By Sabrina Almeida
The recent amber alert issued when a 15-year-old girl went missing in Mississauga puts the focus on a troubling trend—social media obsessed youth increasingly detached from their families and avoiding almost any form of physical communication.
Instagram, Snapchat and other social media platforms that we are not even aware of have virtually replaced family interaction. Kids are willing to bare their lives on social media and vent all their frustrations here but keep any conversation with parents and even friends to a minimum.
Since you can’t follow your teen on Twitter, Snapchat or any other social media platform unless you are part of their group, many parents are totally in the dark about what’s going on in their children’s lives until trouble comes their way.
As one mother explained her situation, any attempt to talk to her teenage kids was mostly perceived as an intrusion of their private space. With all conversation restricted to monosyllabic grunts and wanting to avoid the constant confrontation that arose because of it, she has converted to their way of life—texting. For her the texts are more gratifying as they offer more detail than any physical chat she could expect to have with them. Moreover, it’s the only way to keep in touch and stay in the know.
There’s two ways to look at it—our kids are either wired differently or technology has rewired them. I am inclined to believe it is a matter or choice… and of course fitting in.
If you have observed how texting and social media has transformed interactions even among older adults, it is easy to see how an increasing reliance and preference for digital forms of communication has replaced the human touch.
Texting is becoming “the way” to communicate even between family members and we are now relying on emoticons and emojis to convey happiness, anger, sadness, etc. A Pew Research study reveals that it is a preferred form of interaction for 55% of teens in the US. And while girls like to communicate via texts, for boys it is video games.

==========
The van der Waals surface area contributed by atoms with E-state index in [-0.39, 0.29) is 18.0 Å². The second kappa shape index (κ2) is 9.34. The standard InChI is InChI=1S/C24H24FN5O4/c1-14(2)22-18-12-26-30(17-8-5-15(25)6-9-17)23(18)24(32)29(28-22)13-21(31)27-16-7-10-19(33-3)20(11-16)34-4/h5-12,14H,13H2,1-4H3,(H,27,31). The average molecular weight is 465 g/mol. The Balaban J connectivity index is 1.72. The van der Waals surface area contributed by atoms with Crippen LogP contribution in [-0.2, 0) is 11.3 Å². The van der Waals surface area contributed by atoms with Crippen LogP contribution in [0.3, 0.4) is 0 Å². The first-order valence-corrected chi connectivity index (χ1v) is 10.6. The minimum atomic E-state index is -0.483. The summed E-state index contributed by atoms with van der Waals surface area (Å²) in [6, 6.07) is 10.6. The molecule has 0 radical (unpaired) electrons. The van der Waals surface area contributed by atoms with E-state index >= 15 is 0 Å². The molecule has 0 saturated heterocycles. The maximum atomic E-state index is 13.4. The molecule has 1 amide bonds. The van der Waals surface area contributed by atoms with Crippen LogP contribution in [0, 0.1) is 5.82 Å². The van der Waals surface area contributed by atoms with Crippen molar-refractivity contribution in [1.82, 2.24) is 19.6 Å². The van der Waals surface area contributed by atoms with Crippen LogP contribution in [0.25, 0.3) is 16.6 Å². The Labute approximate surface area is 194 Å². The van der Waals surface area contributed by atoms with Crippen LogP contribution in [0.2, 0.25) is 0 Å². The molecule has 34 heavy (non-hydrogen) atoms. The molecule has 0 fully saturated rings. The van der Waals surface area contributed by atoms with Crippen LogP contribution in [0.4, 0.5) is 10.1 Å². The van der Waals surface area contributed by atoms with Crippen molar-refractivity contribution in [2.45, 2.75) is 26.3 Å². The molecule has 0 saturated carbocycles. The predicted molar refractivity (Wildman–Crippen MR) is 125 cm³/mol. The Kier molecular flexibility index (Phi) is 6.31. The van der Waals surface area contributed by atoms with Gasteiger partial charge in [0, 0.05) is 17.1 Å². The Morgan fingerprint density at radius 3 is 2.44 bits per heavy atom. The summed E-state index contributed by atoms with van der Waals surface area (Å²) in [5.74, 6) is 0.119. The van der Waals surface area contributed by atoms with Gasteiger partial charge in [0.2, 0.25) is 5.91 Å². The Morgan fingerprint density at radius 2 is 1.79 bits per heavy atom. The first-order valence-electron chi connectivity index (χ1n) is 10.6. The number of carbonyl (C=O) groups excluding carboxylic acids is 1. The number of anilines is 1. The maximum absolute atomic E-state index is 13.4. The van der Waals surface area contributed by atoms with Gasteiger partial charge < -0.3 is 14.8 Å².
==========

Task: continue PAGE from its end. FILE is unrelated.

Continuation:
What’s the catch? Human beings were not designed to connect this way. UCLA professor Albert Mehrabian found that 58 percent of communication is through body language, 35 percent through vocal tone, pitch, and emphasis, and a mere 7 percent through content of the message.
Why text then? You don’t have to deal with a person’s emotions or reveal your own. Call it avoidance behavior or protectionism. It also takes less energy.
While social media aimed at keeping individuals in constant touch with one another, the unintended consequence is the inability and unwillingness to deal with people and emotions in the real world.
Also, the elimination of face-to-face communications has resulted in kids with low self-esteem building a larger than life persona that people will like on social media. But contrary to being the remedy, it increases feelings of inadequacy both on social media and in the real world.
People who are socially anxious prefer to communicate on social media rather than face-to-face as virtual interaction is less intimidating. However, comparisons with their friends on social sites like Facebook might make them feel even more inadequate and miserable, a recent study led by social psychiatrist Ethan Cross of the University of Michigan found. The result is hooking up with the wrong people, depression and harmful behaviors.
What can parents do to keep their kids safe? While every situation is different, keeping the lines of communication open is key. This means initiating dialogue and above all “listening”. Chances are we won’t like what we are hearing but that’s an inherent part of parent-child relationships no matter the generation. Being judgmental or trying to be the super parent who swoops in and fixes it all could do more harm than good.
Any habit is difficult to break. It takes time, patience and staying the course. And encouragement not criticism!
The goal is to empower your kids with skills to deal with people and situations in a positive way. Above all… recognize when you need professional help. It’s not a stigma and can prevent a dire situation. After all what’s more important–your child or social reputation?